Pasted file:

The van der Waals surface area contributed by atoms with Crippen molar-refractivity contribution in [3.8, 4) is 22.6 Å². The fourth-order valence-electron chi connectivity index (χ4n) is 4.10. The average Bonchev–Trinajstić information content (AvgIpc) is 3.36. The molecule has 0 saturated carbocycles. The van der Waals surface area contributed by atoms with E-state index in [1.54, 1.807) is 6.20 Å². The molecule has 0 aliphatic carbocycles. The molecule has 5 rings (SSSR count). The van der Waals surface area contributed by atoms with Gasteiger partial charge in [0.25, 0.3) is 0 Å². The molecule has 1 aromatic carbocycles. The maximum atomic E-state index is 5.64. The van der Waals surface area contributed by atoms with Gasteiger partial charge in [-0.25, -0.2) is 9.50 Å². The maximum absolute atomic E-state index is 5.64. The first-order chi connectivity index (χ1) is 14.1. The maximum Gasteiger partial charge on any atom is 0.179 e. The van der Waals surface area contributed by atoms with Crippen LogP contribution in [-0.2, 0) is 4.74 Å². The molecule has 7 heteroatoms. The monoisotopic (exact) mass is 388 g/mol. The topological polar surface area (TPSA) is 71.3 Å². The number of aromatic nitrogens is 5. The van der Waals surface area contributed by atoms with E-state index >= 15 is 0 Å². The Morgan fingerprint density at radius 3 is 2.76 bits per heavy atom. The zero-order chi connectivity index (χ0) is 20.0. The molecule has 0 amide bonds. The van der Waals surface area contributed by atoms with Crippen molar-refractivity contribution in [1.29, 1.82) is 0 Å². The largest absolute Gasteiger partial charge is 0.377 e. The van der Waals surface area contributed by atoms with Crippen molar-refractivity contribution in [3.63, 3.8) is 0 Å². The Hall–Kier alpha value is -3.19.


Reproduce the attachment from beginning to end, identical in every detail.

The van der Waals surface area contributed by atoms with Crippen molar-refractivity contribution in [3.8, 4) is 22.6 Å². The fourth-order valence-electron chi connectivity index (χ4n) is 4.10. The average Bonchev–Trinajstić information content (AvgIpc) is 3.36. The molecule has 0 saturated carbocycles. The van der Waals surface area contributed by atoms with E-state index in [1.54, 1.807) is 6.20 Å². The molecule has 0 aliphatic carbocycles. The molecule has 5 rings (SSSR count). The van der Waals surface area contributed by atoms with Gasteiger partial charge in [0.25, 0.3) is 0 Å². The molecule has 1 aromatic carbocycles. The maximum atomic E-state index is 5.64. The van der Waals surface area contributed by atoms with Gasteiger partial charge in [-0.25, -0.2) is 9.50 Å². The maximum absolute atomic E-state index is 5.64. The first-order chi connectivity index (χ1) is 14.1. The maximum Gasteiger partial charge on any atom is 0.179 e. The van der Waals surface area contributed by atoms with Crippen LogP contribution in [-0.2, 0) is 4.74 Å². The molecule has 7 heteroatoms. The monoisotopic (exact) mass is 388 g/mol. The topological polar surface area (TPSA) is 71.3 Å². The number of aromatic nitrogens is 5. The van der Waals surface area contributed by atoms with E-state index >= 15 is 0 Å². The Morgan fingerprint density at radius 3 is 2.76 bits per heavy atom. The zero-order chi connectivity index (χ0) is 20.0. The molecule has 0 amide bonds. The van der Waals surface area contributed by atoms with Crippen molar-refractivity contribution in [1.29, 1.82) is 0 Å². The largest absolute Gasteiger partial charge is 0.377 e. The van der Waals surface area contributed by atoms with Crippen molar-refractivity contribution in [3.63, 3.8) is 0 Å². The Hall–Kier alpha value is -3.19.